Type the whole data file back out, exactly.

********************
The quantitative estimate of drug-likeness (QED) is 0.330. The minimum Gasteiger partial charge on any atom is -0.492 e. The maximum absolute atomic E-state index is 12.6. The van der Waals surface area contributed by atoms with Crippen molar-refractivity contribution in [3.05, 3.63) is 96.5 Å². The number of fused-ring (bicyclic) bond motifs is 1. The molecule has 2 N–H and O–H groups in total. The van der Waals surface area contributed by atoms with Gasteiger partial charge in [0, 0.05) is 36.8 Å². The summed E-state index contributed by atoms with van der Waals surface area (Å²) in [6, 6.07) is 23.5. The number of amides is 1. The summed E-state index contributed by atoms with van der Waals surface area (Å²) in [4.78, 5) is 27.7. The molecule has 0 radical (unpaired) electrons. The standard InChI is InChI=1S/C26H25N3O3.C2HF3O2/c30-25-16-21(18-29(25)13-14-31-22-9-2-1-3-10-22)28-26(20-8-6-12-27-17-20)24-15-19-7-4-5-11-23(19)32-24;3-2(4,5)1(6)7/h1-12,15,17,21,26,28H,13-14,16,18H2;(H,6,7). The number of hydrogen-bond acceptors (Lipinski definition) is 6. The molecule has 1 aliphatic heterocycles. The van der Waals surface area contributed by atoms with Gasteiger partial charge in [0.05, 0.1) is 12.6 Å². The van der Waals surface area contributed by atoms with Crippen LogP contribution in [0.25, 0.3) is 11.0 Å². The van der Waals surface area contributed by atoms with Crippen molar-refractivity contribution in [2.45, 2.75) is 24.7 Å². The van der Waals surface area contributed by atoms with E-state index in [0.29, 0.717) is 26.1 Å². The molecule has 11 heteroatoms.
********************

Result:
The quantitative estimate of drug-likeness (QED) is 0.330. The minimum Gasteiger partial charge on any atom is -0.492 e. The maximum absolute atomic E-state index is 12.6. The van der Waals surface area contributed by atoms with Crippen molar-refractivity contribution in [3.05, 3.63) is 96.5 Å². The number of fused-ring (bicyclic) bond motifs is 1. The molecule has 2 N–H and O–H groups in total. The van der Waals surface area contributed by atoms with Gasteiger partial charge in [0, 0.05) is 36.8 Å². The summed E-state index contributed by atoms with van der Waals surface area (Å²) in [6, 6.07) is 23.5. The number of amides is 1. The summed E-state index contributed by atoms with van der Waals surface area (Å²) in [4.78, 5) is 27.7. The molecule has 0 radical (unpaired) electrons. The standard InChI is InChI=1S/C26H25N3O3.C2HF3O2/c30-25-16-21(18-29(25)13-14-31-22-9-2-1-3-10-22)28-26(20-8-6-12-27-17-20)24-15-19-7-4-5-11-23(19)32-24;3-2(4,5)1(6)7/h1-12,15,17,21,26,28H,13-14,16,18H2;(H,6,7). The number of hydrogen-bond acceptors (Lipinski definition) is 6. The molecule has 1 aliphatic heterocycles. The van der Waals surface area contributed by atoms with Gasteiger partial charge in [0.05, 0.1) is 12.6 Å². The van der Waals surface area contributed by atoms with Crippen LogP contribution in [0.25, 0.3) is 11.0 Å². The van der Waals surface area contributed by atoms with Crippen molar-refractivity contribution in [2.45, 2.75) is 24.7 Å². The van der Waals surface area contributed by atoms with E-state index in [0.29, 0.717) is 26.1 Å². The molecule has 11 heteroatoms.